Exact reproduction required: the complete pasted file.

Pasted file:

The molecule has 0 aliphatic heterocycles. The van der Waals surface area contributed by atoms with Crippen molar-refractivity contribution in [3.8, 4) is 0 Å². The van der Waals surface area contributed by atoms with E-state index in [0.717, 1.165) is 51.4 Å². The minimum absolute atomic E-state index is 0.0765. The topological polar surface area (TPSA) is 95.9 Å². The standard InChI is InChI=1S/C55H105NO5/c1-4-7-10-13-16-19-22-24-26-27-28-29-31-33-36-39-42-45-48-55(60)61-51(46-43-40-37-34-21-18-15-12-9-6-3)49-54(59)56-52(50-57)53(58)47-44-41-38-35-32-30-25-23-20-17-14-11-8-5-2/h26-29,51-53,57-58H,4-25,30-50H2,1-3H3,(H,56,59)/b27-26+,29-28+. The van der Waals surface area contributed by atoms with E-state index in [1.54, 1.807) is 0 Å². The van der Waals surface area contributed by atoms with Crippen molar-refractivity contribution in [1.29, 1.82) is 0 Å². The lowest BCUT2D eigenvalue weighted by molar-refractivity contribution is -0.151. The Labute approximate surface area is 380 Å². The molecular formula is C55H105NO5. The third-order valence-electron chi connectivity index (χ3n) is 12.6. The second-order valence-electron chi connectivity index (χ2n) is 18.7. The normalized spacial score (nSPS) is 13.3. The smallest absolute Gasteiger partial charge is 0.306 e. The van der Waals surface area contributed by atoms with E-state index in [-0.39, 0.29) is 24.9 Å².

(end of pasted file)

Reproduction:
The molecule has 0 aliphatic heterocycles. The van der Waals surface area contributed by atoms with Crippen molar-refractivity contribution in [3.8, 4) is 0 Å². The van der Waals surface area contributed by atoms with E-state index in [0.717, 1.165) is 51.4 Å². The minimum absolute atomic E-state index is 0.0765. The topological polar surface area (TPSA) is 95.9 Å². The standard InChI is InChI=1S/C55H105NO5/c1-4-7-10-13-16-19-22-24-26-27-28-29-31-33-36-39-42-45-48-55(60)61-51(46-43-40-37-34-21-18-15-12-9-6-3)49-54(59)56-52(50-57)53(58)47-44-41-38-35-32-30-25-23-20-17-14-11-8-5-2/h26-29,51-53,57-58H,4-25,30-50H2,1-3H3,(H,56,59)/b27-26+,29-28+. The van der Waals surface area contributed by atoms with E-state index in [1.54, 1.807) is 0 Å². The van der Waals surface area contributed by atoms with Crippen molar-refractivity contribution in [1.29, 1.82) is 0 Å². The lowest BCUT2D eigenvalue weighted by molar-refractivity contribution is -0.151. The Labute approximate surface area is 380 Å². The molecular formula is C55H105NO5. The third-order valence-electron chi connectivity index (χ3n) is 12.6. The second-order valence-electron chi connectivity index (χ2n) is 18.7. The normalized spacial score (nSPS) is 13.3. The smallest absolute Gasteiger partial charge is 0.306 e. The van der Waals surface area contributed by atoms with E-state index in [-0.39, 0.29) is 24.9 Å².